Former apartheid police officer Joao Rodrigues. Picture: African News Agency (ANA)
Former apartheid police officer Joao Rodrigues. Picture: African News Agency (ANA)

Joao Rodrigues apologises for sexually assaulting daughter

By Zelda Venter Time of article published Jul 13, 2021

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Pretoria - The past of former apartheid-era policeman Joao Rodrigues is catching up with him.

Rodrigues, who is pinning his hope on the Constitutional Court for a stay of prosecution for Ahmed Timol’s alleged murder, has since admitted to sexually assaulting his daughter over a number of years.

The 82-year-old earlier admitted guilt in the Pretoria Magistrate’s Court to indecently assaulting his third child, Tilana Stander, now 59, when she was a child.

According to Stander, who instituted the charges against her estranged father in 2019, the sexual assaults on her lasted for about four years - from the age of 10 until she was 14.

In a letter handed to the court, Rodrigues apologised for his deeds and said he could not remember the details as she could.

“It is with shame that I read the statements you have made. I cannot differ from you and I don’t want to say I am not guilty,” he wrote.

The letter served as part of an alternative dispute resolution between him, his daughter and the State, whereby the National Prosecuting Authority (NPA) withdrew the charge against him as part of a mediation process.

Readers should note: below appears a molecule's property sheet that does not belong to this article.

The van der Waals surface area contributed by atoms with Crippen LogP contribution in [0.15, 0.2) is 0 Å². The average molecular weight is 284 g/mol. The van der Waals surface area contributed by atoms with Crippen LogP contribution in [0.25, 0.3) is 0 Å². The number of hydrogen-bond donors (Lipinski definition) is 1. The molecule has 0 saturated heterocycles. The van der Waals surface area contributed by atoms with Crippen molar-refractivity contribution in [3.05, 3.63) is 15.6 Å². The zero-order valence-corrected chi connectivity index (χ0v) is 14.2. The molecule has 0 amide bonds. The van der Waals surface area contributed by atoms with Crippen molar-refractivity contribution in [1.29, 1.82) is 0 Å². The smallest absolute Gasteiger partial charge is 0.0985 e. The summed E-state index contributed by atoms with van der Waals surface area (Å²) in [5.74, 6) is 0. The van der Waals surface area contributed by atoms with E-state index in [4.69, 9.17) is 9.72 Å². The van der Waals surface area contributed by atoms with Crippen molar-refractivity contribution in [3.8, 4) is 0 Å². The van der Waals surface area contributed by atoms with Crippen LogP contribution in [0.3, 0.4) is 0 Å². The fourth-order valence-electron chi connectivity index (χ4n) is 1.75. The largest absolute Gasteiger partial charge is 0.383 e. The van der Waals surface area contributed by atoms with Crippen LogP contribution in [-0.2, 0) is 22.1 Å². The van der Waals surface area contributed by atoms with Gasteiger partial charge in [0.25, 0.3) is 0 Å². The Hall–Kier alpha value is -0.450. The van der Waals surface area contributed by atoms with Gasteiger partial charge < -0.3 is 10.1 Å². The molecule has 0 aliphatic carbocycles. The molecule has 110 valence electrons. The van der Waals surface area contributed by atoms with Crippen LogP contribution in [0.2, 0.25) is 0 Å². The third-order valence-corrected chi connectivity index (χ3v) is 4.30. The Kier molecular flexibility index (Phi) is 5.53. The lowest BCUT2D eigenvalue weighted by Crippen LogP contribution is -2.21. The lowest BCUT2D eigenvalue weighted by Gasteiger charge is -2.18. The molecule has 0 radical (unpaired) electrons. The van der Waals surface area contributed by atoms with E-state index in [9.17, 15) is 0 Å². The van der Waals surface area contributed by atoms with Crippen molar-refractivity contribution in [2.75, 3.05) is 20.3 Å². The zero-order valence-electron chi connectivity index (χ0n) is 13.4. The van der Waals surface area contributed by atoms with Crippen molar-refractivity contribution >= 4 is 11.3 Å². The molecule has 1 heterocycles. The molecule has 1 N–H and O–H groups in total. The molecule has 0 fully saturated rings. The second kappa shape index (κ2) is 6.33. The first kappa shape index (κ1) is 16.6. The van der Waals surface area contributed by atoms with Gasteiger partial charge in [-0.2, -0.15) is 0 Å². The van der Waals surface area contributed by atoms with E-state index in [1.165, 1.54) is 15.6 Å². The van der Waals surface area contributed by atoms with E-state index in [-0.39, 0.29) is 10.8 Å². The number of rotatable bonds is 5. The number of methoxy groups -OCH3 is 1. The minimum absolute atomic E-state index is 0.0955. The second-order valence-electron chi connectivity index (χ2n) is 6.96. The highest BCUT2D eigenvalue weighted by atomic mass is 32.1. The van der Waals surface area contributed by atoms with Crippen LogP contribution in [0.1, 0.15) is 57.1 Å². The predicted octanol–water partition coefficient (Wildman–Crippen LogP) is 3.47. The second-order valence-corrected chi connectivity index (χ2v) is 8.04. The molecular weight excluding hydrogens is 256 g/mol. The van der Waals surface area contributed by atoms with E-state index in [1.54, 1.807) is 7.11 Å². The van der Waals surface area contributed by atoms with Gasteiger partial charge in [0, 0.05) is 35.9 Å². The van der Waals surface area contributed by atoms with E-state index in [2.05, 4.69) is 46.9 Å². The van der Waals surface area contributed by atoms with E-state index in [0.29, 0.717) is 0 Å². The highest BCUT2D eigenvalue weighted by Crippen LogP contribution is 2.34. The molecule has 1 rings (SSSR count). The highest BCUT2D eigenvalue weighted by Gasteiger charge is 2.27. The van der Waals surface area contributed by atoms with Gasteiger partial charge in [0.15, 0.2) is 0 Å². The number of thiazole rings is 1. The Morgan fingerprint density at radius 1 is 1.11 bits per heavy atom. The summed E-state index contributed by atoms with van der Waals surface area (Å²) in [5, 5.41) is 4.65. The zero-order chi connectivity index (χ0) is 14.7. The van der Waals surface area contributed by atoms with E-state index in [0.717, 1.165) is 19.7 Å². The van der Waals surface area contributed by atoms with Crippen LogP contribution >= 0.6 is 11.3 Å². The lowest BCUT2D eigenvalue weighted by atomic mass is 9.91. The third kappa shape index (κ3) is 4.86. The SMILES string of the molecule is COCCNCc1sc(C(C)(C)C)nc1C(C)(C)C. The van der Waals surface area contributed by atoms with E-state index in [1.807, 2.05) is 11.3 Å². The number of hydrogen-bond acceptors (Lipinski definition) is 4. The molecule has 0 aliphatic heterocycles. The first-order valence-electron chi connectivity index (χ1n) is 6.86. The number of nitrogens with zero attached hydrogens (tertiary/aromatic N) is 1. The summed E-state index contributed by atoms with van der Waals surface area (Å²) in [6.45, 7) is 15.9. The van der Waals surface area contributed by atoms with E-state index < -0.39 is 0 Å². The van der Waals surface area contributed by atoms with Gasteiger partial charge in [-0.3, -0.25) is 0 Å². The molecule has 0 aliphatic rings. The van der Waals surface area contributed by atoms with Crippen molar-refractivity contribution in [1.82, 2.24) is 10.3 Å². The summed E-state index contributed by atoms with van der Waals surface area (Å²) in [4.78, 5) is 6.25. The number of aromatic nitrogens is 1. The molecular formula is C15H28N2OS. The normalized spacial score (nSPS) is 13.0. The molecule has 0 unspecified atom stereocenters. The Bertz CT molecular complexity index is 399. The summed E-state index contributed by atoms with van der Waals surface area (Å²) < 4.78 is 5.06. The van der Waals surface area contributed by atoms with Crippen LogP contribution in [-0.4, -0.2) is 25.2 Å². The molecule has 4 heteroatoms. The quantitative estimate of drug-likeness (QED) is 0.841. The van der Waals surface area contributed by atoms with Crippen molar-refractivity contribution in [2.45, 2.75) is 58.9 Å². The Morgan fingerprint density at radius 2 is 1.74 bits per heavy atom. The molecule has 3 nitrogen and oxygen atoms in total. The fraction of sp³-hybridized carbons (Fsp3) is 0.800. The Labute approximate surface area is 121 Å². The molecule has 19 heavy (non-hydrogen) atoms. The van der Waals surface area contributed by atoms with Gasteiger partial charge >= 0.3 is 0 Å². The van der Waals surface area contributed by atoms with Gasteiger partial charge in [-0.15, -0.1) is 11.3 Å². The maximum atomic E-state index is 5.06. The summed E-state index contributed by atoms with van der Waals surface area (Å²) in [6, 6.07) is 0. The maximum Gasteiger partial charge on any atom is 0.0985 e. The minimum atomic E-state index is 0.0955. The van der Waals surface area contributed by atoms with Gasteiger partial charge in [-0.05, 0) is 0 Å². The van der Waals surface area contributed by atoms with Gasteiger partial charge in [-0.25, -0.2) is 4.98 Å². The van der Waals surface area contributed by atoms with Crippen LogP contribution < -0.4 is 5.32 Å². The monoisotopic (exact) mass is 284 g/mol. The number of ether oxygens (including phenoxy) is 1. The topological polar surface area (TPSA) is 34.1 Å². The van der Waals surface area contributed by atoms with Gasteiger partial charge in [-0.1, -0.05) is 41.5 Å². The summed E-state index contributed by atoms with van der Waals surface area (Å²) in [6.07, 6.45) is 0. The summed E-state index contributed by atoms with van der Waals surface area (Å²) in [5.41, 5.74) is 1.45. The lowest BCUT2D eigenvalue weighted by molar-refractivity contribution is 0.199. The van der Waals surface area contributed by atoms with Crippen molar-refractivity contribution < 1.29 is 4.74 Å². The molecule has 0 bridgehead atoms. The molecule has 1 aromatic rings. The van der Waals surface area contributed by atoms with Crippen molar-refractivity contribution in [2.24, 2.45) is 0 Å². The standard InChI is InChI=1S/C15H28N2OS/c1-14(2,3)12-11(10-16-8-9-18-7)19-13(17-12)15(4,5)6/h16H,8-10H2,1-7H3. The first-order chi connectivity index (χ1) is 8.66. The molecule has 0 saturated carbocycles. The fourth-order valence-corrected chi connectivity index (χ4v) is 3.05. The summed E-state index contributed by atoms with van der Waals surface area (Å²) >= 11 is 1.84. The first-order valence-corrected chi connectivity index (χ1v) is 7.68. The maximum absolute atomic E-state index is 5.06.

This was done with the consent of Stander, who only wanted her father to publicly admit what he had done. She also wanted her family to know that she had always spoken the truth about what happened to her; they never believed her over the years.

The affidavit read out in court as part of the proceedings by counsel for Rodrigues, portrays him as a God-fearing man – he acknowledged the wrong done to his daughter who was a minor at the time.

Rodrigues tool full responsibility for his actions and pleaded for an opportunity to rectify matters with his daughter, expressing his love for her.

Stander, however, made it clear that there would be no family reconciliation.

In her 17-page affidavit, Stander described in detail what her father had done to her. The first time, she said, he took her to his bedroom, locked the door and undressed himself. He told her to do the same.

She spoke of her fear then and over the years, and how she had no choice but to live at home while she was at school.

She said the minute she finished school, she left home.

Stander, who is now happily married and living in the Western Cape, also described how she often hid in the backyard from his father and that she was a very lonely child.

In his message to her, Rodrigues said “the Big Judge (God) directed him to make right of the indescribable mess he had made.” He said all he could do was ask forgiveness as he could not undo the wrong towards her and his family.

Imziat Cajee, Timol’s nephew, meanwhile said Stander was instrumental in handing over her father in June 2017. This led to Rodrigues being subpoenaed and testifying at the reopened Timol inquest.

The NPA and the Directorate for Priority Crimes Investigation could not locate him at the time.

Cajee frowned upon the fact that the NPA had withdrawn the sexual charges against Rodrigues.

Pretoria News

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